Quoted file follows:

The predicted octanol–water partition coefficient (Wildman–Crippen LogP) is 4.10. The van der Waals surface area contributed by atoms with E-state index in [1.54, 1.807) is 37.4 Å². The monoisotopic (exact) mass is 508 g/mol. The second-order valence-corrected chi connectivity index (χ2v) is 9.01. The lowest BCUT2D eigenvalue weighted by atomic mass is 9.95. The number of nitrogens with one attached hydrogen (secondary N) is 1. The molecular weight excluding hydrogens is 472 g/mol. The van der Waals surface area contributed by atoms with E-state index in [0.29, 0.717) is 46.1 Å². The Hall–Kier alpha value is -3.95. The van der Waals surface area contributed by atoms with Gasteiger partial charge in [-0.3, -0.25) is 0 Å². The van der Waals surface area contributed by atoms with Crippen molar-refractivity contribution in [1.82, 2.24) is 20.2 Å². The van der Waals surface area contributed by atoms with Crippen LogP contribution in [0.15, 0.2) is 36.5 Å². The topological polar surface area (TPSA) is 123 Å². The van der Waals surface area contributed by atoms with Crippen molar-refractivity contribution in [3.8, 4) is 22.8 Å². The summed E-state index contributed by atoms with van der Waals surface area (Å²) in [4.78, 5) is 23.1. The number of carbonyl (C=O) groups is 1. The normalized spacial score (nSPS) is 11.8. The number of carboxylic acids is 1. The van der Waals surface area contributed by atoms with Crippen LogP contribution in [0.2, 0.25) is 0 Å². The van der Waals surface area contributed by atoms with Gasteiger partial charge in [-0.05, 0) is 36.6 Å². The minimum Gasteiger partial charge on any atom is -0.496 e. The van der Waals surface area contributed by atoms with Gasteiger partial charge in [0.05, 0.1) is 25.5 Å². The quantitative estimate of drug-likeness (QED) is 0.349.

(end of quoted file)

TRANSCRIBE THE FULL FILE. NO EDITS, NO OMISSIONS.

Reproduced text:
The predicted octanol–water partition coefficient (Wildman–Crippen LogP) is 4.10. The van der Waals surface area contributed by atoms with E-state index in [1.54, 1.807) is 37.4 Å². The monoisotopic (exact) mass is 508 g/mol. The second-order valence-corrected chi connectivity index (χ2v) is 9.01. The lowest BCUT2D eigenvalue weighted by atomic mass is 9.95. The number of nitrogens with one attached hydrogen (secondary N) is 1. The molecular weight excluding hydrogens is 472 g/mol. The van der Waals surface area contributed by atoms with E-state index in [0.29, 0.717) is 46.1 Å². The Hall–Kier alpha value is -3.95. The van der Waals surface area contributed by atoms with Gasteiger partial charge in [-0.3, -0.25) is 0 Å². The van der Waals surface area contributed by atoms with Crippen molar-refractivity contribution in [1.82, 2.24) is 20.2 Å². The van der Waals surface area contributed by atoms with Crippen LogP contribution in [0.15, 0.2) is 36.5 Å². The topological polar surface area (TPSA) is 123 Å². The van der Waals surface area contributed by atoms with Crippen molar-refractivity contribution in [3.8, 4) is 22.8 Å². The summed E-state index contributed by atoms with van der Waals surface area (Å²) in [4.78, 5) is 23.1. The number of carbonyl (C=O) groups is 1. The normalized spacial score (nSPS) is 11.8. The number of carboxylic acids is 1. The van der Waals surface area contributed by atoms with Crippen LogP contribution in [0.2, 0.25) is 0 Å². The van der Waals surface area contributed by atoms with Gasteiger partial charge in [-0.05, 0) is 36.6 Å². The minimum Gasteiger partial charge on any atom is -0.496 e. The van der Waals surface area contributed by atoms with Gasteiger partial charge in [0.05, 0.1) is 25.5 Å². The quantitative estimate of drug-likeness (QED) is 0.349.